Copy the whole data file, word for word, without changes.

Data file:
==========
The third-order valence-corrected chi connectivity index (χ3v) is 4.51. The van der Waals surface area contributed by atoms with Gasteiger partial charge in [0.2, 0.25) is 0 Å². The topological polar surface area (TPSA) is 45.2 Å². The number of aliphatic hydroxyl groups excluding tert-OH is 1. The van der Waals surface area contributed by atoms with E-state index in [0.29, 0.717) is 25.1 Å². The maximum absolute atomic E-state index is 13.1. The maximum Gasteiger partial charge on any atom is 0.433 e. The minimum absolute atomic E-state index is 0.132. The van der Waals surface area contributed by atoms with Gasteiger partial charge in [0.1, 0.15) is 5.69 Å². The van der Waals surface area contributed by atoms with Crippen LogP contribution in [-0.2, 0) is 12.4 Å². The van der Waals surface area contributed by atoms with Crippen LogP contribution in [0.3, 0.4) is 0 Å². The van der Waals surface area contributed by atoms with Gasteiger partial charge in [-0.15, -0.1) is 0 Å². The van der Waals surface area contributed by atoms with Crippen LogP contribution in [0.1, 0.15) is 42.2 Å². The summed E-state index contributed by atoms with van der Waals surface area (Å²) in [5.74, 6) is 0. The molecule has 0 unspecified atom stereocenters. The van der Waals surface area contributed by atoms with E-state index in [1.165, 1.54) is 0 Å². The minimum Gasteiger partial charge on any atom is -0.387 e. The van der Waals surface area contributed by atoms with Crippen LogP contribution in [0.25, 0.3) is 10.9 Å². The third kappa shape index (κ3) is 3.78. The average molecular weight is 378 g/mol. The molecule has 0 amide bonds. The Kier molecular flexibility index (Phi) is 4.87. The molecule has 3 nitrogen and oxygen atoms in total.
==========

The third-order valence-corrected chi connectivity index (χ3v) is 4.51. The van der Waals surface area contributed by atoms with Gasteiger partial charge in [0.2, 0.25) is 0 Å². The topological polar surface area (TPSA) is 45.2 Å². The number of aliphatic hydroxyl groups excluding tert-OH is 1. The van der Waals surface area contributed by atoms with E-state index in [0.29, 0.717) is 25.1 Å². The maximum absolute atomic E-state index is 13.1. The maximum Gasteiger partial charge on any atom is 0.433 e. The minimum absolute atomic E-state index is 0.132. The van der Waals surface area contributed by atoms with Gasteiger partial charge in [0.1, 0.15) is 5.69 Å². The van der Waals surface area contributed by atoms with Crippen LogP contribution in [-0.2, 0) is 12.4 Å². The van der Waals surface area contributed by atoms with Crippen LogP contribution in [0.3, 0.4) is 0 Å². The van der Waals surface area contributed by atoms with Gasteiger partial charge in [-0.15, -0.1) is 0 Å². The van der Waals surface area contributed by atoms with Crippen LogP contribution in [0.1, 0.15) is 42.2 Å². The summed E-state index contributed by atoms with van der Waals surface area (Å²) in [5.74, 6) is 0. The molecule has 0 unspecified atom stereocenters. The van der Waals surface area contributed by atoms with E-state index in [1.165, 1.54) is 0 Å². The minimum Gasteiger partial charge on any atom is -0.387 e. The van der Waals surface area contributed by atoms with Crippen LogP contribution in [0.25, 0.3) is 10.9 Å². The third kappa shape index (κ3) is 3.78. The average molecular weight is 378 g/mol. The molecule has 0 amide bonds. The Kier molecular flexibility index (Phi) is 4.87. The molecule has 3 nitrogen and oxygen atoms in total.